Tuesday, May 25, 2010

Living the Dream (is hard, sweaty work)!

It is 10:15pm as I sit down to write this. I am exhausted, tired, sweaty, hungry, have a slight headache, and couldn't be happier. Today was my first day of really extensive flying with multiple students. This morning around 9:30am, I got to the airport. Met my student, Dustin, at 10, and we went and flew for an hour and fifteen minutes. By that time, the day was warming up a lot. We hit it hard, doing landings, going to other airports, some high air work, ground reference maneuvers, and even a little bit of ground school. As soon as we landed, one of the guys from the maintenance shop wanted us to take him to the airport across the river. My student and I were both hot and hungry, but free flight time is, after all, free flight time. I did a lesson on "how to go into and out of airports with a control tower" on the fly, literally. We got almost another hour of flying out of that endeavour.

The actual lesson with Dustin went really well. Every time he flys (once a week) he does better, and I'm very pleased with our mutual performance. I think he could probably solo in June if we keep after it, but there is a lot of new things to cover between now and then. Russ and I both think that maybe 3 lessons every 2 weeks, or 5 every 4, would help his progress a lot.

Anyway, by the time that was all said and done, I was very hungry. Ran across the road to Taco Bell for lunch, and ate it in the FBO (the office). There really isn't a cool place on the airport, except for the office in the maintenance hangar. I didn't want to turn the A/C on in the FBO, so I opened the doors and windows to get a breeze, and sat on the couch to study for my Instrument Instructor written test, and maybe to take a nap. Actually, neither got done, as I found myself answering phones and talking to airport regulars who were wandering through to get a drink or rest. I had a really nice chat with Gene Gill, a really nice, older Canadian native who now lives here. He flys powered parachutes whenever the weather is nice, and it was nice today; with a light breeze and fluffy, white, fair-weather cumulus clouds. I also answered a call from a man who was in Kentucky and planning on flying his Piper Cherokee 6 in this evening. He asked me questions about the airport for a minute, but we were cut off when the cordless handset's battery died. I couldn't find the call-back number, and he never called back.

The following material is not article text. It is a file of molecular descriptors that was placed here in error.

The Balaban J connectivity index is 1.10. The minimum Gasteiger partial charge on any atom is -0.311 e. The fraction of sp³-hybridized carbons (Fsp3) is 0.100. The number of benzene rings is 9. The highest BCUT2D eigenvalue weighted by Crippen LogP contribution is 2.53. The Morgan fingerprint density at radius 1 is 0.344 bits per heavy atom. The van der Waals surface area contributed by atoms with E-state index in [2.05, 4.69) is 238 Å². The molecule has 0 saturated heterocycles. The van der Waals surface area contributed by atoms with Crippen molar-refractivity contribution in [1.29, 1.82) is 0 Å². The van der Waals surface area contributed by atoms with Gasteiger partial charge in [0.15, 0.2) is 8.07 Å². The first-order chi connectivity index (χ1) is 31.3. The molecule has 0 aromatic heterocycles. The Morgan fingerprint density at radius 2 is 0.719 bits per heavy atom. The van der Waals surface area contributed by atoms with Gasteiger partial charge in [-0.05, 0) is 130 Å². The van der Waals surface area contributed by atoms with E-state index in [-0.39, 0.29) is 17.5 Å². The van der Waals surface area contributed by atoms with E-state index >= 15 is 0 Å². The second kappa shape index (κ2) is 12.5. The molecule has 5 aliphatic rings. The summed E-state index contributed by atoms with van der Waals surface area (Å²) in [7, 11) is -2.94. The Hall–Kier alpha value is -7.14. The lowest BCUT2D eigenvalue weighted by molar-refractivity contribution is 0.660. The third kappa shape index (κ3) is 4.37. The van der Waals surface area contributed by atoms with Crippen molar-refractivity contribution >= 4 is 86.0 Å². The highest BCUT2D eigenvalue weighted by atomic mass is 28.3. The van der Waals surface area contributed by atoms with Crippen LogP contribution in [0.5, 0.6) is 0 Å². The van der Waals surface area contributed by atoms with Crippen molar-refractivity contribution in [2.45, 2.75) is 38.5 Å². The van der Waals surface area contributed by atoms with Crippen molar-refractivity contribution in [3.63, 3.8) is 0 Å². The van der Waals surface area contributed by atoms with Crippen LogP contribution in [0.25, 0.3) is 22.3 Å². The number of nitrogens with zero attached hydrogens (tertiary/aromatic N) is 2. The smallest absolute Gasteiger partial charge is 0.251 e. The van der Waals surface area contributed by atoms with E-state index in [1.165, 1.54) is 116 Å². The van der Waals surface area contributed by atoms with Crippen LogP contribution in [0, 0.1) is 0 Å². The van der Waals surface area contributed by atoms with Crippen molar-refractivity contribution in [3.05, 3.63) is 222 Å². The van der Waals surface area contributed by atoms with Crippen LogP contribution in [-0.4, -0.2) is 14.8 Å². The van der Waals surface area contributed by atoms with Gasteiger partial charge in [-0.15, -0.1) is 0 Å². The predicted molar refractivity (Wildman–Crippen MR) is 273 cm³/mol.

After a long, hot afternoon in the office, Russ had me fly with one of his students about 4:30. Russ had to go home, but his client had some time off and wanted to sneak in some landing practice. We flew for about an hour, and he had some really great landings. Of course, it was hot as hell, even at 90mph with the windows open. The last couple landings wouldn't have won any contests, but they were most definitely average, and I was really just an advisor mostly. This guy is right at the verge of soloing, and I really want to get my students to this level. Hell, I was proud of him, and I didn't even do anything. It is really cool to be able to see someone just getting to the point of correcting themselves and really flying.

After that series of trips around the pattern, I ran across the road again, this time for dinner at McD's. My food today wasn't very healthy, but at least I'm not the stereotypical, poor, Ramen-eating CFI - yet.